Open Access News

News from the open access movement

Wednesday, December 17, 2008

TA journal article + Wikipedia summary

Declan Butler, Publish in Wikipedia or perish, Nature News, December 16, 2008.  Free for a week before it moves behind a pay well (like all Nature News stories).  Excerpt:

Wikipedia, meet RNA. Anyone submitting to a section of the journal RNA Biology [published by Landes Bioscience] will, in the future, be required to also submit a Wikipedia page that summarizes the work. The journal will then peer review the page before publishing it in Wikipedia.

The initiative is a collaboration between the journal and the RNA family database (Rfam) consortium led by the UK Wellcome Trust Sanger Institute.... "The novelty is that for the first time it creates a link between Wikipedia and traditional journal publishing, with its peer-review element," says Alex Bateman, who co-heads the Rfam database. The aim, Bateman says, is to boost the quality of the scientific content on Wikipedia while using the entries to update the Sanger database....

The first paper scheduled is "A Survey of Nematode SmY RNAs"; its corresponding Wikipedia summary can be found here.

The goal is to encourage more scientists who work on RNA to get involved in creating and updating public data on RNA families, while being rewarded by the traditional method of a citable publication, says Sean Eddy, a computational biologist at the Janelia Farm Research Campus of the Howard Hughes Medical Institute in Ashburn, Virginia, and a co-author of the nematode article....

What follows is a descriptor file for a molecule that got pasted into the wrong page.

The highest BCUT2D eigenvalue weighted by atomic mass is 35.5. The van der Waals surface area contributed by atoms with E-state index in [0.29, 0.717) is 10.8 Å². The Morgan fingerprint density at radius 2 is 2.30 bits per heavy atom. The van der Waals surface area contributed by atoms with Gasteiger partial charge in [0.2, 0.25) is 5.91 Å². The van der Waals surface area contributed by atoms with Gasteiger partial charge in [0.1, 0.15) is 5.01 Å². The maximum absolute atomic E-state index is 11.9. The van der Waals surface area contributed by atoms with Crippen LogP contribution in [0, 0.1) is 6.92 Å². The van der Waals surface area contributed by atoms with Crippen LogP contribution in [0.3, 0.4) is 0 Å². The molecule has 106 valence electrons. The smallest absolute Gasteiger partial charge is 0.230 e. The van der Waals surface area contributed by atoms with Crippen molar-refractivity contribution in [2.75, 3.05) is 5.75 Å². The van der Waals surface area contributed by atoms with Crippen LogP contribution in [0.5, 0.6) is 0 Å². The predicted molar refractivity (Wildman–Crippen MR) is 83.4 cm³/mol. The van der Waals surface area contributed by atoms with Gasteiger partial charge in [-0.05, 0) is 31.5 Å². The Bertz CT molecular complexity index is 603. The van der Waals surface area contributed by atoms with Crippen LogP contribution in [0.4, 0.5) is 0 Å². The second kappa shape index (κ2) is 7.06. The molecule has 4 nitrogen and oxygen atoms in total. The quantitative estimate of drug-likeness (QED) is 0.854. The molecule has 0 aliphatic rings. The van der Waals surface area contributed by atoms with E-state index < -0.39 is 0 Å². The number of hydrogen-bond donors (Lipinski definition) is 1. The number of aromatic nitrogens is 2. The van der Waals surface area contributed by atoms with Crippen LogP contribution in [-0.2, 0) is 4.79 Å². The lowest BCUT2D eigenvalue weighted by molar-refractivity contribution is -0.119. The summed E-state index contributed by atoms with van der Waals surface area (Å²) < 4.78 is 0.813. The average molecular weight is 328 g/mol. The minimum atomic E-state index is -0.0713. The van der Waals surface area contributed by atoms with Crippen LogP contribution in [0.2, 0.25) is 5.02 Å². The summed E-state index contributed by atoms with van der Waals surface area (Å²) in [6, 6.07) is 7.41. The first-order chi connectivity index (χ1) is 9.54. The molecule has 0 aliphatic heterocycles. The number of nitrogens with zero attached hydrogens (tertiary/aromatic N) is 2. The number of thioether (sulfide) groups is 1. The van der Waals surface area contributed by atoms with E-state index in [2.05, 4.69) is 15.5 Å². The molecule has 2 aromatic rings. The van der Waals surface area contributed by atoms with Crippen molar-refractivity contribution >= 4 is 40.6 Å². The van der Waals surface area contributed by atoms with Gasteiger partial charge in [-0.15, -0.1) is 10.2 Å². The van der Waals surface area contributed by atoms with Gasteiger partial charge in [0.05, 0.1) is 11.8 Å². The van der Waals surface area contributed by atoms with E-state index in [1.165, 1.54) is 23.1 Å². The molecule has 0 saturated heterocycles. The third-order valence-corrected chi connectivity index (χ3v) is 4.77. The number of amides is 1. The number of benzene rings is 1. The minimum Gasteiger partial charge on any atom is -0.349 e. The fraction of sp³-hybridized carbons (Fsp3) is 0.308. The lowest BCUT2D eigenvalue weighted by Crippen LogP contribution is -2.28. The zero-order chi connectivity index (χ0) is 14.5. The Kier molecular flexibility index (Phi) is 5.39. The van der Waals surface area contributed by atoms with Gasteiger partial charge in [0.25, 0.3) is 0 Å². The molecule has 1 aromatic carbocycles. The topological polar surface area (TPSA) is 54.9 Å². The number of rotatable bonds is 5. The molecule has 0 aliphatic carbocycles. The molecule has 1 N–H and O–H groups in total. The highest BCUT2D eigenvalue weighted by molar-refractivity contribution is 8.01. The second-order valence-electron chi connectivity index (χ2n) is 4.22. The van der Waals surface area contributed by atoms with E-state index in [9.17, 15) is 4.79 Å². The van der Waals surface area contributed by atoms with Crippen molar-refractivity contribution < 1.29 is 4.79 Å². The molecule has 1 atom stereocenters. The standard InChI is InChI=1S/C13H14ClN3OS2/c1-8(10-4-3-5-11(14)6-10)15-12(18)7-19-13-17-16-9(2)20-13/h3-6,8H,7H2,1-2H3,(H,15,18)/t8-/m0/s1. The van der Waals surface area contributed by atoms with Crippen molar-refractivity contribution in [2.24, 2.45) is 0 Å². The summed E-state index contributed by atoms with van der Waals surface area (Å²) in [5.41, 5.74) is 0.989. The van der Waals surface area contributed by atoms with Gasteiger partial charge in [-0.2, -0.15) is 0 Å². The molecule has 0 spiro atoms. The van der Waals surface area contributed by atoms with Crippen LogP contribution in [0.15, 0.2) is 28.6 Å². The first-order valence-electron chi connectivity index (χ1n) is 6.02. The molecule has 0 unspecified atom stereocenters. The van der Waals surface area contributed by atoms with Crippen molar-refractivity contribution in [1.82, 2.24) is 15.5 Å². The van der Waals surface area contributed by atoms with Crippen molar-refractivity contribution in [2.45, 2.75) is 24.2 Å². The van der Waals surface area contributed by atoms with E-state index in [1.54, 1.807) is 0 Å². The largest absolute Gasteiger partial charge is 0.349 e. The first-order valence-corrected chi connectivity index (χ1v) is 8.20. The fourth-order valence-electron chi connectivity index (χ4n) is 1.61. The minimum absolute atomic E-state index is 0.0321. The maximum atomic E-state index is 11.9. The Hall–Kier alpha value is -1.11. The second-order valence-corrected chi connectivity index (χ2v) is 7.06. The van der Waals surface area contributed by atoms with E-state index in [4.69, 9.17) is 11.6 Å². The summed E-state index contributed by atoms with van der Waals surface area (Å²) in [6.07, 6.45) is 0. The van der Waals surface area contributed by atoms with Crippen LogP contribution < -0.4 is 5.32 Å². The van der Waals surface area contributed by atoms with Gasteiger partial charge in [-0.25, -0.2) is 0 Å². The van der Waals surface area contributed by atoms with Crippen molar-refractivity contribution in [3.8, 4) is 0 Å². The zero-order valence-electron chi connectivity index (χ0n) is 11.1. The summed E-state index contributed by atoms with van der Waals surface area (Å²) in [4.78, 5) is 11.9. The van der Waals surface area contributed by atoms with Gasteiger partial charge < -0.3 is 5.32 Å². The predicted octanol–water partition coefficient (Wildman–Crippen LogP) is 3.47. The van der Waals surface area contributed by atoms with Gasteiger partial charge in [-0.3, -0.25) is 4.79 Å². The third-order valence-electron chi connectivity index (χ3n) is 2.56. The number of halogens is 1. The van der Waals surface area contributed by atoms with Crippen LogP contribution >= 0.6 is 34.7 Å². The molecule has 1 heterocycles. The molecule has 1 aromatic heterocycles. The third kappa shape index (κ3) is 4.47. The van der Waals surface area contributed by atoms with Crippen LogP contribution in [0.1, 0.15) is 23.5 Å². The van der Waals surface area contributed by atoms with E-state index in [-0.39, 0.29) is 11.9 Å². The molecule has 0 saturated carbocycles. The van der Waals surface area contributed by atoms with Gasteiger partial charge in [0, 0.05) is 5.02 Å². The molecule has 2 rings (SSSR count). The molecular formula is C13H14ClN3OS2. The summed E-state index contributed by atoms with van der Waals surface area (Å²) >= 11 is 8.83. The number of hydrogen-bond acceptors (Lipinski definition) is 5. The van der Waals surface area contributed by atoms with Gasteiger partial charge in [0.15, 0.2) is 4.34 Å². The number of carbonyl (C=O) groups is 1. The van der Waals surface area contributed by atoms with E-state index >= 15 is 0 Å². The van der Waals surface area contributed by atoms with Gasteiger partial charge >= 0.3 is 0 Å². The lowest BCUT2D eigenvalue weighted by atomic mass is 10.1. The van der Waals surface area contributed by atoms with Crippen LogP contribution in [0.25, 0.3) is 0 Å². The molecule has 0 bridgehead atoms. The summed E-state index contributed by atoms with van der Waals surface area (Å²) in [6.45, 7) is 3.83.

• Very interesting.  This policy helps the journal (by spreading the word about new work) and Wikipedia (by adding high-quality contributions written for a lay audience).  It uses the fact that Wikipedia aspires to be the "sum of all human knowledge" --ambitious but still just a summary-- and does not allow original research.
  • This policy doesn't replace OA archiving for the peer-reviewed manuscript, and it doesn't have to.  A journal could easily do both.  Unfortunately, however, Landes Bioscience (publisher of RNA Journal) does not do both.  It does not permit postprint archiving.  OA Wikipedia summaries are a step up from OA abstracts, which most TA journals provide nowadays, but not much more than that.  They're a step up because Wikipedia summaries are longer than abstracts and open to user edits.  But access to summaries is no substitute for access to full texts --which, btw, is the problem with some publisher-suggested alternatives (1, 2, 3) to the NIH policy.
  • Compare the RNA Journal policy with the Emerald Asset (Accessible Scholarship Shared in an Electronic Environment) pilot project launched by Emerald in January 2007.  Emerald offered to waive the publication fees at its hybrid OA journals for authors willing to write "a summary of their research findings highlighting their practical application".  This not only gave readers the benefit of an OA summary, but gave them the benefit of the OA full-text article as well.  At the same time, it removed the publication fee which lowers author uptake at most hybrid OA journals. 

Update (1/13/09). Also see Kent Anderson's comment and the discussion it generated on the Scholarly Kitchen blog.